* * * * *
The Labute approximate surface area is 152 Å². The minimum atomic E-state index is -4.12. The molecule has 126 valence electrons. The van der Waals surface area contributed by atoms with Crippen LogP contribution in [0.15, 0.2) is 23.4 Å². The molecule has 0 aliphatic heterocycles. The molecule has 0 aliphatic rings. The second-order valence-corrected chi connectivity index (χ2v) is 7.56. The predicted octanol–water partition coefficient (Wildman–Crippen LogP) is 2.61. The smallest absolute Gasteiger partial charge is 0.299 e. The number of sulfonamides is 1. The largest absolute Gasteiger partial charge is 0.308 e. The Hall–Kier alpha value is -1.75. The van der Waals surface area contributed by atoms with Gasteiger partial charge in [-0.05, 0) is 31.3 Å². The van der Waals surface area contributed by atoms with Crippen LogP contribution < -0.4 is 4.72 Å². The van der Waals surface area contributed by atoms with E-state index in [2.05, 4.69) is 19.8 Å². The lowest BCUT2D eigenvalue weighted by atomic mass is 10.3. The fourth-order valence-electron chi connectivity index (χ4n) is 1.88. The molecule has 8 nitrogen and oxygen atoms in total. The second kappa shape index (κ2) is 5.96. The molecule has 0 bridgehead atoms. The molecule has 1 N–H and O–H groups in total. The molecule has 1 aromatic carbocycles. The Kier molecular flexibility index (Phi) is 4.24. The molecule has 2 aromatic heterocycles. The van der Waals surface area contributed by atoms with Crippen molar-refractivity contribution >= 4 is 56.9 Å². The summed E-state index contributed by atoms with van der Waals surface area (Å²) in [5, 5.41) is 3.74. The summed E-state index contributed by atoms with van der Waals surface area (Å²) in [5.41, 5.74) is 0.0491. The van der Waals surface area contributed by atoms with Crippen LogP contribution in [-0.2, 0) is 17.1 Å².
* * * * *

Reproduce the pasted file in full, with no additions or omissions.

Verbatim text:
The Labute approximate surface area is 152 Å². The minimum atomic E-state index is -4.12. The molecule has 126 valence electrons. The van der Waals surface area contributed by atoms with Crippen LogP contribution in [0.15, 0.2) is 23.4 Å². The molecule has 0 aliphatic heterocycles. The molecule has 0 aliphatic rings. The second-order valence-corrected chi connectivity index (χ2v) is 7.56. The predicted octanol–water partition coefficient (Wildman–Crippen LogP) is 2.61. The smallest absolute Gasteiger partial charge is 0.299 e. The number of sulfonamides is 1. The largest absolute Gasteiger partial charge is 0.308 e. The Hall–Kier alpha value is -1.75. The van der Waals surface area contributed by atoms with Gasteiger partial charge in [-0.05, 0) is 31.3 Å². The van der Waals surface area contributed by atoms with Crippen LogP contribution < -0.4 is 4.72 Å². The van der Waals surface area contributed by atoms with E-state index in [2.05, 4.69) is 19.8 Å². The lowest BCUT2D eigenvalue weighted by atomic mass is 10.3. The fourth-order valence-electron chi connectivity index (χ4n) is 1.88. The molecule has 8 nitrogen and oxygen atoms in total. The second kappa shape index (κ2) is 5.96. The molecule has 0 bridgehead atoms. The molecule has 1 N–H and O–H groups in total. The molecule has 1 aromatic carbocycles. The Kier molecular flexibility index (Phi) is 4.24. The molecule has 2 aromatic heterocycles. The van der Waals surface area contributed by atoms with Crippen molar-refractivity contribution >= 4 is 56.9 Å². The summed E-state index contributed by atoms with van der Waals surface area (Å²) in [5, 5.41) is 3.74. The summed E-state index contributed by atoms with van der Waals surface area (Å²) in [5.41, 5.74) is 0.0491. The van der Waals surface area contributed by atoms with Crippen LogP contribution in [-0.2, 0) is 17.1 Å².